Corey Raymond came into the 2019 class knowing cornerback would be a primary need. It became even more apparent in the 2019 Fiesta Bowl against UCF when once-wide receiver Mannie Netherly was seeing significant playing time in the secondary. Raymond had already signed Derek Stingley to replace the departing Greedy Williams and nabbed Raydarious Jones (his article is coming soon) and Cordale Flott (recently profiled) to provide depth in December. However, it wouldn’t be a National Signing Day without Raymond having one more trick up his sleeve.
Jay Ward committed to Kentucky in the summer before his senior season, and things went to near silence with his recruitment. No offers followed, no visits were taken for months...until LSU offered him in October, giving the three-star cornerback something to think about when he thought it was over. A couple weeks later, Ward was de-committing from the Wildcats and things were back on. His recruitment sped up as he saw offers come in from Ohio State and Florida State, along with a visit to the Florida Gators.
An official visit to Baton Rouge caused a seismic shift in momentum for the Tigers. LSU jumped out to a lead, but the Seminoles cranked up their efforts while Kentucky did not want to be left at the altar. The Seminoles received an official visit the weekend before National Signing Day, causing reason for pause, but a couple days later the fax was in to LSU and Raymond had pulled one more rabbit out of his hat.
110 - 101 = Franchise Player. One of the best players to come along in years, if not decades. Odds of having a player in this category every year is slim. This prospect has “can’t miss” talent.
100 - 98 = Five-star prospect. One of the top 30 players in the nation. This player has excellent pro-potential and should emerge as one of the best in the country before the end of his career. There will be 32 prospects ranked in this range in every football class to mirror the first round of the NFL Draft.
97 - 90 = Four-star prospect. One of the top 300 players in the nation. This prospect will be an impact-player for his college team. He is an All-American candidate who is projected to play professionally.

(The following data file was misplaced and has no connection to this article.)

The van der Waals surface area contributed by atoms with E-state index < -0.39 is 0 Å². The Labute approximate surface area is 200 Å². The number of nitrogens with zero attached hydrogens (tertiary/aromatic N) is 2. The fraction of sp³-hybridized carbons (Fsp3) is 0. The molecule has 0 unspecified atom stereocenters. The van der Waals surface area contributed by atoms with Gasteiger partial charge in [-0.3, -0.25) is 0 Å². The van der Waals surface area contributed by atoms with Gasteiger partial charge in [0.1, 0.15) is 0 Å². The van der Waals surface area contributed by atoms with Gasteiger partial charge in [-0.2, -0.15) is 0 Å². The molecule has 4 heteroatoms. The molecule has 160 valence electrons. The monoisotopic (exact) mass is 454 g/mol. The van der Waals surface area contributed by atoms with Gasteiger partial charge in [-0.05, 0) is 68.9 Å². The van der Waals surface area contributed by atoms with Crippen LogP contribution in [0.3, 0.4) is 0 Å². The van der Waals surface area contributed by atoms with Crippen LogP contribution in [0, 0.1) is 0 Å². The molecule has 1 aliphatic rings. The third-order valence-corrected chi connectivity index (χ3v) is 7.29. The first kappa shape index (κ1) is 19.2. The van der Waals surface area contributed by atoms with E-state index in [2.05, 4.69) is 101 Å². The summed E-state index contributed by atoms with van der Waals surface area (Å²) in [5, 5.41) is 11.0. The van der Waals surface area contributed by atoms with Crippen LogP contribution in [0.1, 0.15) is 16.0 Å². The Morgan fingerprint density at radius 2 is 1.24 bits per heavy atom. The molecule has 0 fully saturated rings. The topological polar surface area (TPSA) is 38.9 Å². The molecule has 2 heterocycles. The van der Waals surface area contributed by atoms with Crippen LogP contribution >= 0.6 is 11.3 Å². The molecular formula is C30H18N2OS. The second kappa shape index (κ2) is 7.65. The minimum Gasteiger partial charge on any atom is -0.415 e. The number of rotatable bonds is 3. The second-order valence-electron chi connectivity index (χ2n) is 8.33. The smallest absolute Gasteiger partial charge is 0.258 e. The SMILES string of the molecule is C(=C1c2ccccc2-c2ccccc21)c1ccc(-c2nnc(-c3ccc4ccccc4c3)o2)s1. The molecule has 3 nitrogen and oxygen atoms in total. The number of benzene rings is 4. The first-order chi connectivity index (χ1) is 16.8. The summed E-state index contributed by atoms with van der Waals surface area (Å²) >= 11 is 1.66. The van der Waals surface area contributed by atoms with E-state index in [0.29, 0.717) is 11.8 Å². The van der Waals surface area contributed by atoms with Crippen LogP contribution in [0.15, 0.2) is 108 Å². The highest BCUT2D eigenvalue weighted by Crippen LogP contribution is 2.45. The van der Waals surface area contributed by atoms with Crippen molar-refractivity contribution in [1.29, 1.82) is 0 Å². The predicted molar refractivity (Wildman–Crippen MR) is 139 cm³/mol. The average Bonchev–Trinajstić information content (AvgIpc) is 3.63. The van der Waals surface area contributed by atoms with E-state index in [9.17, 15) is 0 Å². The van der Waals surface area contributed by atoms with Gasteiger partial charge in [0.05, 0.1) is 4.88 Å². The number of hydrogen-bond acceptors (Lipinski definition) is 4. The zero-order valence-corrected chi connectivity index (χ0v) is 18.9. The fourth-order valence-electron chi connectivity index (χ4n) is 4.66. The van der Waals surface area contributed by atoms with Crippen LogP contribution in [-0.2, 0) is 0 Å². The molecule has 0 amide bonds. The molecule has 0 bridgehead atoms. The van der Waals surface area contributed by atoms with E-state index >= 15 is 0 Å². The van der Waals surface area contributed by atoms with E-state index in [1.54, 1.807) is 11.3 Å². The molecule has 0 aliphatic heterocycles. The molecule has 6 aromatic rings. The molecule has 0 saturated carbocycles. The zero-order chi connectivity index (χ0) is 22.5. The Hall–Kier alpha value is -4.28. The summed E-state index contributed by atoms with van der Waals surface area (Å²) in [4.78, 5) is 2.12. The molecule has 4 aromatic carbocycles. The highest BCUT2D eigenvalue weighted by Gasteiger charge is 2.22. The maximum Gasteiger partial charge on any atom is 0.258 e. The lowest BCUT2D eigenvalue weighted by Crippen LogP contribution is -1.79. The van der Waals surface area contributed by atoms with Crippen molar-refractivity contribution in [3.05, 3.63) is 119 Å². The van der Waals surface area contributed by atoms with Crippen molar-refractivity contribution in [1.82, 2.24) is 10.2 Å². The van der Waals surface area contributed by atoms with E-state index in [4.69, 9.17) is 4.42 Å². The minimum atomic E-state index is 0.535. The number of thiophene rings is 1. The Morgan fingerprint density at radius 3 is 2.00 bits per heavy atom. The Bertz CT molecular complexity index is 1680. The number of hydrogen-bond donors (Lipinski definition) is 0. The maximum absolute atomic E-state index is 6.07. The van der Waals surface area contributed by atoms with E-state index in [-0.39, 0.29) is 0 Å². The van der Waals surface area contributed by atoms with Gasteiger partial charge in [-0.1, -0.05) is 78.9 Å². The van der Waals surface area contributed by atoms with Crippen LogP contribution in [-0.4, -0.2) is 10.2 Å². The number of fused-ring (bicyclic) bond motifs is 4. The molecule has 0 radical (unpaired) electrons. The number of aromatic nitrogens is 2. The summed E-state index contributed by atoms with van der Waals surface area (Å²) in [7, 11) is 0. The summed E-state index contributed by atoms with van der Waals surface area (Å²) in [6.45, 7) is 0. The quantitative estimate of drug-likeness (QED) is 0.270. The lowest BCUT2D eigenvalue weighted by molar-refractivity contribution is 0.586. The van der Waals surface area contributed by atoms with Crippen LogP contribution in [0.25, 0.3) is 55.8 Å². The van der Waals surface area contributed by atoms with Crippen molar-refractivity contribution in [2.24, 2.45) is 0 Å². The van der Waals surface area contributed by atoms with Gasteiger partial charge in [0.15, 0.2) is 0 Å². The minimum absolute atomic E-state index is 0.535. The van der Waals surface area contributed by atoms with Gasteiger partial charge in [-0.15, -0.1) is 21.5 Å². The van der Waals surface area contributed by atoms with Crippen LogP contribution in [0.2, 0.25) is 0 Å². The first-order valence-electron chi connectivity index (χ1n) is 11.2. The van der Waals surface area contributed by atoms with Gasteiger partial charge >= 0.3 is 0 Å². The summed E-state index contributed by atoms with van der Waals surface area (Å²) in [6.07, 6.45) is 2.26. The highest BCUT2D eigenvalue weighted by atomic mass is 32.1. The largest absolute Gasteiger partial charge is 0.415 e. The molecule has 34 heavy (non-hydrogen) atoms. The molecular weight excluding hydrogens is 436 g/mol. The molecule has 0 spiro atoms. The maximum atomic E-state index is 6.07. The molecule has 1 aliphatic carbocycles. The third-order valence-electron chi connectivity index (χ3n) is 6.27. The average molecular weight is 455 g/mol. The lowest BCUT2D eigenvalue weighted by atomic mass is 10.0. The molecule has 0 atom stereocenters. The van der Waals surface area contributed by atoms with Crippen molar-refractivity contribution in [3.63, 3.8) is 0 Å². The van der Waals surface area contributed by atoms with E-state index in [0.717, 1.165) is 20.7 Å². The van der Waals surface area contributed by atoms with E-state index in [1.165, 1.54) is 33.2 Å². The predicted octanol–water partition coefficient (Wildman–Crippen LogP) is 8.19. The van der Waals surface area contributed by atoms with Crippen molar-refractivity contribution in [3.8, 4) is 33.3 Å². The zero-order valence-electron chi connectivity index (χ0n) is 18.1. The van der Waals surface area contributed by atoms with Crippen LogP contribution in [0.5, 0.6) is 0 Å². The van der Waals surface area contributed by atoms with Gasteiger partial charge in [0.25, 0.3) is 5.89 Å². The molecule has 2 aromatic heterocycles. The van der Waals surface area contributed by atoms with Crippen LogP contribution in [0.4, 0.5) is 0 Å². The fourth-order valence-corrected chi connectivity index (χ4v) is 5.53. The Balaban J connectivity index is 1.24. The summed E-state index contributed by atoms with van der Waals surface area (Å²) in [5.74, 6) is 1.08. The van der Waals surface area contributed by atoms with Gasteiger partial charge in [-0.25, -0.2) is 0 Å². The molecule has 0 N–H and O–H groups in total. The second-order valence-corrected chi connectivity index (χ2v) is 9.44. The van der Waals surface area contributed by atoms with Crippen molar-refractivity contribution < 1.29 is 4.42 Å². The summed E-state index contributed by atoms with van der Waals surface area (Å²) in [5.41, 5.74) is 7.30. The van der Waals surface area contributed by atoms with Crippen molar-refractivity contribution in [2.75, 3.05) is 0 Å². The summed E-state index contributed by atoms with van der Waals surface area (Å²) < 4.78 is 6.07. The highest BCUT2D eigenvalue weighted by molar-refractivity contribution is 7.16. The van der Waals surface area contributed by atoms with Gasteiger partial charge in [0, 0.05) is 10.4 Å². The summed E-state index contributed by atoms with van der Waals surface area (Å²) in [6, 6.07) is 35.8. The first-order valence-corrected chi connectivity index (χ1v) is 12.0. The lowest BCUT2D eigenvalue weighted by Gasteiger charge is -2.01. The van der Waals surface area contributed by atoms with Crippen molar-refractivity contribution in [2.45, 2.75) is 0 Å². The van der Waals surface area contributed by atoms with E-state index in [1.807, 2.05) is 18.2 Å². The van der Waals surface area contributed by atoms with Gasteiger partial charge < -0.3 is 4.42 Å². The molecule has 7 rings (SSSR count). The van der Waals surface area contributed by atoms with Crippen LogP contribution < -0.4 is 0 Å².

89 - 80 = Three-star prospect. One of the top 10% players in the nation. This player will develop into a reliable starter for his college team and is among the best players in his region of the country. Many three-stars have significant pro potential.
79 - below = Two-star prospect. This player makes up the bulk of Division I rosters. He may have little pro-potential, but is likely to become a role player for his respective school.
247 Composite Rating: ***
247 Composite Ranking: .8801
There’s a correlation between Ward’s play on the field his senior season and the attention he started receiving from the powerhouses. Ward started his season ranked No. 939, but by the end of December, he had risen up to No. 529 before settling in on his final No. 544 ranking, a bump of nearly 400 spots. That is just crazy to do in the span of one season. Some of that may be attributed to the analysts not getting enough film beforehand, but as you’ll see, his play was beyond justified for the rise.
If you saw the article on Cordale Flott (if you haven’t, why not? I worked hard on it), you would see two defensive styles in his highlights compared to Ward. Where Flott is more up on the line as a press cover, Ward is used in more of a zone scheme. The thing that immediately jumps out to me is the burst Ward shows out of his breaks in coverage. He does a great job of keeping his receiver and the quarterback in his sight line, allowing him to break on the ball with a quicker response time. The result is several interceptions and a lot of pass breakups. I think he has the length to move up to the line of scrimmage if he can add some weight to his frame, which is to be expected.
It takes a little while into the video, but you see Ward is not afraid to bring the hammer despite his light frame. Like I mentioned earlier about his sight lines, he uses that on running plays to get past the blocking wide receiver and make plays at the line before it can develop.
Like I mentioned in the Flott article (which you have read by now, right?), this group of Flott, Ward and Raydarious Jones might be landlocked when it comes to a starting spot. Stingley comes in to take the spot left by Greedy, and barring something unforeseen, Elias Ricks will be arriving in Baton Rouge in December to succeed the graduating Kristian Fulton. Where Ward will have an advantage over the others to see playing time sooner is on longer passing downs. That zone defense he played in high school will come in handy for him to be better prepared for those opportunities.
High End: Ward continues to progress at the level he did in high school, giving Elias Ricks a run for his money next season, and earning significant playing time.
Low End: The other corners in this class play a little better than Ward and he gets caught up in the depth chart shuffle, but I would still expect to see him out there.
Realisitic: Again, like I mentioned with Flott, there have been several LSU corners over the past decade that have found NFL careers despite not being a starter, but in Ward’s case, it’s not due to a lack of personal talent. The logjam may be tough to overcome, but Ward seems to be on the right track to be a significant player.